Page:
Pro-military supporters throw projectiles at residents in Yangon on February 25, 2021, following weeks of mass demonstrations against the military coup.
Sai Aung Main | AFP | Getty Images
“Events since the February 1 coup, including deadly violence, have precipitated a need for this ban. We believe the risks of allowing the Tatmadaw on Facebook and Instagram are too great,” the statement said, referring to the official name of Myanmar’s armed forces.
Military-controlled state and media companies will also be blocked from the two social media platforms, while army-linked commercial firms will not be able to run advertisements.
The ban does not affect government ministries and agencies that provide essential public services, such as the health ministry and the education ministry, the social media giant said.
Myanmar’s army seized power on Feb. 1, after arresting members of the democratically elected government, including Nobel Laureate Aung San Suu Kyi. The military claimed there was voter fraud in last year’s election and declared a one-year state of emergency.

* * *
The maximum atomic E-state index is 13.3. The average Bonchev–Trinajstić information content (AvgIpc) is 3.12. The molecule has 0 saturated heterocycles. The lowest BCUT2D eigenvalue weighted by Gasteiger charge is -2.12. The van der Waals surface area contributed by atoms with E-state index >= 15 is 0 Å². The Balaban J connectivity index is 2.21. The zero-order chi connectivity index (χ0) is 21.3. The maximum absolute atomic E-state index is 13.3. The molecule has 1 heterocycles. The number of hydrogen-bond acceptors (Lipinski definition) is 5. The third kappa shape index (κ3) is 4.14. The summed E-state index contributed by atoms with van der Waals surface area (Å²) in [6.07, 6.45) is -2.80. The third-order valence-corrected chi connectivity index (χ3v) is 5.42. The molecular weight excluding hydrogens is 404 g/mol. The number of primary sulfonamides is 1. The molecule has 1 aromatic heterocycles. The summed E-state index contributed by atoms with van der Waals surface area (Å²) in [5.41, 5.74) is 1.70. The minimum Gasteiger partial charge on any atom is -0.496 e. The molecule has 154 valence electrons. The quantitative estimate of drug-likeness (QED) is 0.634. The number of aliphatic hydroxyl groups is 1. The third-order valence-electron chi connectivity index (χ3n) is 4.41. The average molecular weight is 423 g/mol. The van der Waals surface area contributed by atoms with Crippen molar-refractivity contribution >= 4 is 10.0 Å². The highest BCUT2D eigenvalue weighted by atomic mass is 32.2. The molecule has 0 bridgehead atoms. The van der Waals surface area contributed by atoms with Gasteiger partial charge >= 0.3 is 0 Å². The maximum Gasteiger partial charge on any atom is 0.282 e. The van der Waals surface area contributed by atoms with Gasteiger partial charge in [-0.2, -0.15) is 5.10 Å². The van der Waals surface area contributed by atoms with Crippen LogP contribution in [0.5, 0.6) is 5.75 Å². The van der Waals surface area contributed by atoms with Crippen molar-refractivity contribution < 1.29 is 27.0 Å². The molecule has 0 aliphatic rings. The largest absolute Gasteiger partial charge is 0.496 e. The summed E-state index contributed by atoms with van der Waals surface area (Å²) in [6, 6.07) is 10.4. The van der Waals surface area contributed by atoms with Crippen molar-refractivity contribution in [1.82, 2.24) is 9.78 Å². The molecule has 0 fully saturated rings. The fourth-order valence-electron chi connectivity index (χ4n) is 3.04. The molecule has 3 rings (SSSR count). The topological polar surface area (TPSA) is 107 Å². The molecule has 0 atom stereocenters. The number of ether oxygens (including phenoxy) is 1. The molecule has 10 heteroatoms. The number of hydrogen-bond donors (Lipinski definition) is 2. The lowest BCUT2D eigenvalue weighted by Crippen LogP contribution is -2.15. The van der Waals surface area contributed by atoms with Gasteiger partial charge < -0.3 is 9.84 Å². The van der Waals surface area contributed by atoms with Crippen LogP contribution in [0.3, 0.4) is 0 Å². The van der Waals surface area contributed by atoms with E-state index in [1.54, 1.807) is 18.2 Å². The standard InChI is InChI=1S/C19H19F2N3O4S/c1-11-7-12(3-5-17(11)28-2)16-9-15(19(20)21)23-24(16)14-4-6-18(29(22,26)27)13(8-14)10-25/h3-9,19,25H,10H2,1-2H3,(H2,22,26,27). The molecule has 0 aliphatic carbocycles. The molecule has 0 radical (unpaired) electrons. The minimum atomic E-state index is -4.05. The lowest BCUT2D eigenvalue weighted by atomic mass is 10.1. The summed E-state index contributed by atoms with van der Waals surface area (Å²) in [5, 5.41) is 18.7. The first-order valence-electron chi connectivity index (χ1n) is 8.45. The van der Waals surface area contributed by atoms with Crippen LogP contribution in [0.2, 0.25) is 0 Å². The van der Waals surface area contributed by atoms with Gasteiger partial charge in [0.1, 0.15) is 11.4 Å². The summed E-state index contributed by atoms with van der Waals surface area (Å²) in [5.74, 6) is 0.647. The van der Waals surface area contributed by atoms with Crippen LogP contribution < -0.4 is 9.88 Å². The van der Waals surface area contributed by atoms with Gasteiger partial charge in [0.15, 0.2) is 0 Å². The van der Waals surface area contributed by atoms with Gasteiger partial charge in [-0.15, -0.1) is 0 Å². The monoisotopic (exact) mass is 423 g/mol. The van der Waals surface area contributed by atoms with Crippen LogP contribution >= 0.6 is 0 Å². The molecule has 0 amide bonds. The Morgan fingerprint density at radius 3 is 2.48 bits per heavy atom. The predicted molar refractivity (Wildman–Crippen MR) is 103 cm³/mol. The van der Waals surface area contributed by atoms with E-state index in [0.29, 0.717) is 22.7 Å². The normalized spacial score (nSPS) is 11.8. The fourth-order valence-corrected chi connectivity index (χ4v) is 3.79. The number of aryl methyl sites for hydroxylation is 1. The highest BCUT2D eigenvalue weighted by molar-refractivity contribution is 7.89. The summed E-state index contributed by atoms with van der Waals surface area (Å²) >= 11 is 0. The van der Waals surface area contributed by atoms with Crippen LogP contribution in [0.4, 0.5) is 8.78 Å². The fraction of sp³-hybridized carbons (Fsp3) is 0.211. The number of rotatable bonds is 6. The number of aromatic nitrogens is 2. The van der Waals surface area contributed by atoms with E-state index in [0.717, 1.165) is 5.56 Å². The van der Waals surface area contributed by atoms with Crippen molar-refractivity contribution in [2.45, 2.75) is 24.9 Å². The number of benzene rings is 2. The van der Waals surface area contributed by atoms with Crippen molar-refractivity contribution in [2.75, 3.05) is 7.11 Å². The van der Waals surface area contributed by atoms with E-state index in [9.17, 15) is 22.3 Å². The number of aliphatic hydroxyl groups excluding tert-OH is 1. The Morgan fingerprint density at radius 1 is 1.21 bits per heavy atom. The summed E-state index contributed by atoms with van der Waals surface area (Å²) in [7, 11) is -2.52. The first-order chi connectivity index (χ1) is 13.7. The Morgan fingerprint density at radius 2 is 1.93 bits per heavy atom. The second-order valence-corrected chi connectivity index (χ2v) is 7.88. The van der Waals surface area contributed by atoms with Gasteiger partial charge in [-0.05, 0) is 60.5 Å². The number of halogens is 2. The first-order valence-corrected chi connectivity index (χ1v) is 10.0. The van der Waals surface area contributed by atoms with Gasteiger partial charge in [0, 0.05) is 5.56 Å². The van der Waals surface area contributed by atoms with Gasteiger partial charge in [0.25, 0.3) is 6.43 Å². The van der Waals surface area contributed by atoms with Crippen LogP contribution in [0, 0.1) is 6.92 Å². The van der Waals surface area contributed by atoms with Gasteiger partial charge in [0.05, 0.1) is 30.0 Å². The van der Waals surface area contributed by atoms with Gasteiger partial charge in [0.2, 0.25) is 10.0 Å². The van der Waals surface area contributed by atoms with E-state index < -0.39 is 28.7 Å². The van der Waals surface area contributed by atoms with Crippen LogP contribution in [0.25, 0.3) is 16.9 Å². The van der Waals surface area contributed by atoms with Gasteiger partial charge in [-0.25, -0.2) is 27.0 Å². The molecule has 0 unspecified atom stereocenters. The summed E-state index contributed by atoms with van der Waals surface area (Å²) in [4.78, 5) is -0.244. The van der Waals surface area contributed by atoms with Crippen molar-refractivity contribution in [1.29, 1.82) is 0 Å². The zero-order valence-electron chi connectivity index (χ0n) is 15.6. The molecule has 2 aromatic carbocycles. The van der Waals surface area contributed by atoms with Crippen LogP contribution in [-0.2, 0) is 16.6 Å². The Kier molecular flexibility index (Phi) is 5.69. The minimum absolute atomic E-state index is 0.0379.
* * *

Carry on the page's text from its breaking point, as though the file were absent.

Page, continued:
Thousands of people have protested the coup, and clashes with authorities have sometimes turned violent. Reports say at least three protesters and one policeman have died so far.
Facebook said it has in recent years removed content from military pages and accounts for violating its community standards and to prevent the Tatmadaw from abusing the platform.
It will now “indefinitely” suspend the army accounts, the company said, citing reasons such as the military’s history of “exceptionally severe human rights abuses and the clear risk of future military-initiated violence in Myanmar.”
It added that the military has been trying to rebuild networks involving misrepresentation and upload content that was previously removed for breaching Facebook’s policies against violence, incitement and coordinating harm.
“The coup greatly increases the danger posed by the behaviors above, and the likelihood that online threats could lead to offline harm,” Facebook said.
A report commissioned by Facebook found in 2018 that the social media giant had previously failed to stop the platform “from being used to foment division and incite offline violence.”
“We agree that we can and should do more,” Facebook said at that time.
In 2018, the tech giant banned military-linked individuals and organizations, including junta leader Min Aung Hlaing, the general who mounted the recent coup.